After that duty, the Union Pacific bought the rail car and used it for railroad directors and other important people as it completed the transcontinental railroad. Salvaged from the car were original furnishings, art work and, of course, that silver dining service, is now on display at the museum. Also in 1921 Railroad employees built the model of the presidential car you see above.
Modern Railroading and Modern Railroading
The museum isn’t all ‘dusty’ antiques and history. The Council Bluffs Convention & Visitors Bureau put together this very quick video showing some of the high tech displays at the museum.
The museum has tours for school groups and others. It also provides resources for teachers, like lessons on the transcontinental railroad and how our system of time zones, our Standard Time, evolved out of Railroad time.
Where does all the Money come from?
The three way partnership shares in the maintenance and staffing and fundraising costs. Each year Union Pacific helps to promote, and finance, the museum with a special charter train. A special trip behind Big Boy 4014 from Denver to Cheyenne in July this year was the fundraiser special. It is apparently to be the only trip for Big Boy in 2022!
So if you wanted to hitch a ride behind the big beast, this was your only chance. The typical UP consist for these fundraisers will carry almost 400 people. That sounds like a lot of seats…but tickets go fast. And the only way to make (almost) sure you get a ticket, is to be a patron of the Museum.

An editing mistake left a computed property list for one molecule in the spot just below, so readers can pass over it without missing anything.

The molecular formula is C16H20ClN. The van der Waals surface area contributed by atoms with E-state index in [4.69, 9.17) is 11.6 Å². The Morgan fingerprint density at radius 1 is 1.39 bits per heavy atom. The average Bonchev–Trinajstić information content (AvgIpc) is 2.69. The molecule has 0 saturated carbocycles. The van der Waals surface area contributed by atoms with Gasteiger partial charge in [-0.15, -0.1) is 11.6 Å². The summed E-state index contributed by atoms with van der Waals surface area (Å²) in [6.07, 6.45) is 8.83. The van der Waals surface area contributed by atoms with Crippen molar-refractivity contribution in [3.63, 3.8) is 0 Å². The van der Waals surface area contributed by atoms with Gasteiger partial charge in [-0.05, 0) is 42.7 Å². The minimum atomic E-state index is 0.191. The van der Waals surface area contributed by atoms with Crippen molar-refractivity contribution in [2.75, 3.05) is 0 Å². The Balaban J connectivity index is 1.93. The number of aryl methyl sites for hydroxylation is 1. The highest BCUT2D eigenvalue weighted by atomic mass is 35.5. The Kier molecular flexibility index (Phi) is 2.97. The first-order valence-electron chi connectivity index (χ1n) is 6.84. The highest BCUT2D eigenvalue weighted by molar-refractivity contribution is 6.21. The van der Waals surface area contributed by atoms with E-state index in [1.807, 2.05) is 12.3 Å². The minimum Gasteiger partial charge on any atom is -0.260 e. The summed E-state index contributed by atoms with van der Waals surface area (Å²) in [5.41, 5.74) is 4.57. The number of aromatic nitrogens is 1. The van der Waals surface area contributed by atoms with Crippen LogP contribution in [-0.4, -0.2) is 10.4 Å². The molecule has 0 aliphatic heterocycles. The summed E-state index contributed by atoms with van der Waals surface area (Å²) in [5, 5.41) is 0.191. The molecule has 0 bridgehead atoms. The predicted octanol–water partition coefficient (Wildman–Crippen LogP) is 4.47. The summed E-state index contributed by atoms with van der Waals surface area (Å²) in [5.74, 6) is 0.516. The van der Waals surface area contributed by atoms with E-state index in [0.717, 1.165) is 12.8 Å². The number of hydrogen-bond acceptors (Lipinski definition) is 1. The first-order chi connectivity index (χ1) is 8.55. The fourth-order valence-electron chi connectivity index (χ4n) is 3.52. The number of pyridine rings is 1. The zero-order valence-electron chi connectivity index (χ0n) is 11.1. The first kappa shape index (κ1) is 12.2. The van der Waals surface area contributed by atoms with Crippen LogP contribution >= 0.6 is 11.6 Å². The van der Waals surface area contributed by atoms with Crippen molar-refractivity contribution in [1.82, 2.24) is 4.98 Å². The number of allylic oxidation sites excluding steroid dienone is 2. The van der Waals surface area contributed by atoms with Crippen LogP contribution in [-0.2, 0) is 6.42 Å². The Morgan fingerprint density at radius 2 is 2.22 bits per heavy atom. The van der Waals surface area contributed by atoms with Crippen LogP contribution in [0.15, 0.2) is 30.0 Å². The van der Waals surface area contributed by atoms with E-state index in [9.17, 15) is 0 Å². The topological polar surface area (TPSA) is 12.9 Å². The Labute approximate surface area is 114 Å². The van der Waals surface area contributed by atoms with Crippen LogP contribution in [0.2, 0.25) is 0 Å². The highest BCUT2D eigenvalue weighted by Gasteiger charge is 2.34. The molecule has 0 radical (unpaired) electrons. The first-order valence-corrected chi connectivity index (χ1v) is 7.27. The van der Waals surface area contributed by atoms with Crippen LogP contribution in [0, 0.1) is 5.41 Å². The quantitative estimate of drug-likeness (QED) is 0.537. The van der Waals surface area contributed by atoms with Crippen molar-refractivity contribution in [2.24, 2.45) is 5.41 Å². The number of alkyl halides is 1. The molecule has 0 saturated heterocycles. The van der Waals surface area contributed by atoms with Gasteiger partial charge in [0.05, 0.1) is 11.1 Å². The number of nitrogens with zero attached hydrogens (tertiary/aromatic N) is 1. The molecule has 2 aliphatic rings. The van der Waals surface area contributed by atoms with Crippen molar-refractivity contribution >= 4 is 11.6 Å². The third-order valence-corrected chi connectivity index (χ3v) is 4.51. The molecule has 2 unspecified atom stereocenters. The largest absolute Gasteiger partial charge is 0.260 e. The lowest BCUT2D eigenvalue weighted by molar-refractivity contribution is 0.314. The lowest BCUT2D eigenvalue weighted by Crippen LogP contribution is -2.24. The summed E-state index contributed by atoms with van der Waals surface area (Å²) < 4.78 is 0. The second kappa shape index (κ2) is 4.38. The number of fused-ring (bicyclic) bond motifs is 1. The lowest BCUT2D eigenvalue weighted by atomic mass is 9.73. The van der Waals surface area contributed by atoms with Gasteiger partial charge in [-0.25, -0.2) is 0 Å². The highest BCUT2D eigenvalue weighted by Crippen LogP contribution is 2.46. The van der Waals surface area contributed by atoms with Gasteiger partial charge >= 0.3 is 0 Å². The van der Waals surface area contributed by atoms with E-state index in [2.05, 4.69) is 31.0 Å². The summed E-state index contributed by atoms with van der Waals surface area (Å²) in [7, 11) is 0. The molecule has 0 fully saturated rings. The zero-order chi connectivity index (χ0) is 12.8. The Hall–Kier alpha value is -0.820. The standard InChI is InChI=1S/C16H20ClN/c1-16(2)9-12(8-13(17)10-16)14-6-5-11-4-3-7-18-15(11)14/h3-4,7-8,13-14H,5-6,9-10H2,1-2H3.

So how do you became a Union Pacific Railroad Museum patron? It’s not difficult and not all that expensive., and it helps the museum. Patron donation levels vary, but start at only $50 a year. In order to be eligible for tickets on the annual July fundraiser train, you must be a patron before July 1st. (The museum is a tax deductible organization.) You’ll also get Union Pacific Railroad Museum discounts. What a deal!
Support the Museum
Tickets for the fundraising specials go on sale to the general public after all patrons have an opportunity to pre-purchase tickets. For a railfan, this has to a top-notch type of fundraiser!
Every year possible the Union Pacific runs a Museum Special. Most years it is behind steam, and lately it has been bhind the biggest steam restoration sensation since… well, maybe ever? Union Pacific Big Boy 4014 pulled the fundraiser train in 2019 – the first year 4014 turned a wheel under its own power in 60 years.
Other years have featured other engines, both steam and diesel – but it’s always been a historic engine. And it’s always pulled that beautiful matched set of Armour Yellow and Harbor Mist Gray passenger consist.
Would you like to go to the museum? Check out their website for times, and what exhibits are currently open and available. The address is: 200 Pearl Street, Council Bluffs, IA 51503.
Railfan and model railroader. Writer and consumer of railroad news and information.